Well, the JYB's four months on the Clueless blogroll are up and a new class is now getting its turn, so I just wanted to thank Steven for giving the JYB a turn on the roll. He is one of the least selfish bloggers in the 'sphere, and one of those least interested in the flavor of the month--Wonkette-esque superficial crap, who's blogwarring against whom, etc--and one of the best informed and most consistent and interesting writers we have.

So thank you, Steven.

Posted by B. Preston at 04:36 PM | Comments (3) | TrackBack


I agree with Landmark Legal on this one:

Ms. Gorelick is hopelessly conflicted in her role as a Commission member, given the numerous issues about which she has knowledge resulting from her service as Deputy Attorney General of the United States from 1994 to 1997.

As Deputy Attorney General, Ms. Gorelick oversaw the management, budget and policy objectives of the United States Department of Justice, including the Federal Bureau of Investigation ("FBI"). The Department of Justice's and FBI's pre-9/11 activities and functions are a key focus of the Commission, for which Ms. Gorelick should be providing testimony as a material witness. Ms. Gorelick's recusal in questioning former FBI Director Louis Freeh is no substitute for her testimony. Moreover, as a Commission member, Ms. Gorelick will have input into the Commission's findings, including those related to areas involving her past role. If Ms. Gorelick does not immediately step aside, many in the public will undoubtedly conclude that the Commission's work has been compromised.

Jamie Gorelick as Deputy Attorney General was in a position of oversight in relation to the FBI. She should be testifying to the Commission, not sitting in judgement on it. As Ethan Wallison writes:

Consider one theme that has emerged from the hearings to date: the hapless condition of the FBI's antiterror efforts before the 9/11 attacks. If the attacks in New York and Oklahoma City amounted to failures for the FBI, what steps did Gorelick and other top officials at Justice, of which the agency is a part, take to defend against the next instance? Why did it take 9/11 to shift the FBI's emphasis from enforcement to prevention? Did the poor relationship between Reno and FBI director Louis Freeh contribute to failures to restructure the FBI? Were any steps taken after the 1993 attacks to remove barriers that thwarted useful coordination between the FBI and the CIA?

Moreover, Gorelick played a central role in constructing the intel firewall that prevented the CIA and FBI from sharing information, including presumably information that could have led to thwarting 9-11. The Patriot Act helped clear away that wall, but it wouldn't have had to do so if Gorelick had not put it there in the first place:

Commissioner Gorelick, as deputy attorney general — the number two official in the Department of Justice — for three years beginning in 1994, was an architect of the government's self-imposed procedural wall, intentionally erected to prevent intelligence agents from pooling information with their law-enforcement counterparts. That is not partisan carping. That is a matter of objective fact. That wall was not only a deliberate and unnecessary impediment to information sharing; it bred a culture of intelligence dysfunction. It told national-security agents in the field that there were other values, higher interests, that transcended connecting the dots and getting it right. It set them up to fail. To hear Gorelick lecture witnesses about intelligence lapses is breathtaking.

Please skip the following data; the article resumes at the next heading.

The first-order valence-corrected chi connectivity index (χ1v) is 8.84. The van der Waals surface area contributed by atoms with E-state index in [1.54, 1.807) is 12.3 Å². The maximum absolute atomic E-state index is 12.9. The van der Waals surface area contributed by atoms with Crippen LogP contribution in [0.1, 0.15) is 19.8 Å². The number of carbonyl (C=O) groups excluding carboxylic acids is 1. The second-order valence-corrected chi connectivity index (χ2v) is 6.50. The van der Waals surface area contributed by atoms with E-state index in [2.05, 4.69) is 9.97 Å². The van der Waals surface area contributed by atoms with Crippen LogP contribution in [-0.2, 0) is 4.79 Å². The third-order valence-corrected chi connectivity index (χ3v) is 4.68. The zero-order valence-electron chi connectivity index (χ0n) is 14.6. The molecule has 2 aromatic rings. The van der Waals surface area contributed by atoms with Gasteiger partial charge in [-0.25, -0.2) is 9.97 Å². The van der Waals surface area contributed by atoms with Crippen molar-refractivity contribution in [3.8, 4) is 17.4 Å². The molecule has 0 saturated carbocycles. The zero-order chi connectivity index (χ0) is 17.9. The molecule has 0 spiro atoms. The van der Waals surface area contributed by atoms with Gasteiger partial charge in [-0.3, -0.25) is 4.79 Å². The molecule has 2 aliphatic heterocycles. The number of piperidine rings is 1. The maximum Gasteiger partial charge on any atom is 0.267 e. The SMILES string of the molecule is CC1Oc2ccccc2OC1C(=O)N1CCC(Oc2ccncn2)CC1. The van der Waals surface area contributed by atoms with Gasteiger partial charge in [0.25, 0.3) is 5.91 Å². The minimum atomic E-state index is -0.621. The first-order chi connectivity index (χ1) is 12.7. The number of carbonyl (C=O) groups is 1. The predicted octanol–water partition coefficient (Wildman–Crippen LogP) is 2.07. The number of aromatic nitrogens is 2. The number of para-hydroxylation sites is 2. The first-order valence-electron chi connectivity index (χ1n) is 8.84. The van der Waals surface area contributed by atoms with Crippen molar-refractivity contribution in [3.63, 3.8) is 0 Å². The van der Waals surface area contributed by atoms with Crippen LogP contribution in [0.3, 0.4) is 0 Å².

If anyone should be answering questions about culpability for 9-11, it should be Jamie Gorelick. Her firewall was a leading cause of the FBI's and CIA's mutual inability to communicate and share information. She should step down from the Commission and be compelled to testify in public under oath before it.

Otherwise the 9-11 Commission is compromised, and its judgment will be suspect, because at least one member has a gigantic and glaring conflict of interest--to protect her own central role on a central question while at the same time interrogating others about their roles.

MORE: Here is the 1995 memo, written by Gorelick, that Atty Gen Ashcroft declassified today. In it, Gorelick interprets federal law as mandating a very strict firewall between law enforcement and counterintel. It's a smoking gun of sorts, in that it spells out very clearly who set up the data wall that led in part to 9-11, in keeping intel and law enforcement separate spheres that should never meet. That the Commission did not know about it until today is damning, because at least one Commission member did in fact know about it, but chose not to disclose it or include it, creating at best an impression of conflict of interest. She is currently questioning Ashcroft right now, which is a farce. She should be testifying.

UPDATE: Rep. James Sensenbrenner is calling for Gorelick to resign from the 9-11 Commission. Though Sensenbrenner is a Republican, this isn't a partisan call--Gorelick was one of the principals involved in crafting policy during the Clinton years, and it turns out that one of her policies is directly related to 9-11. Therefore she should not sit in judgment on the Commission. Her presence continues an unnecessary and unacceptable conflict of interest, and undermines the Commission's already strained credibility.

Posted by B. Preston at 03:25 PM | Comments (3) | TrackBack


Seems the native leftists are getting restless:

A University of California at Berkeley lecturer speaking at an anti-war rally Saturday called for a Palestinian-style intifada, or uprising, against the United States in response to American actions in the Middle East. . .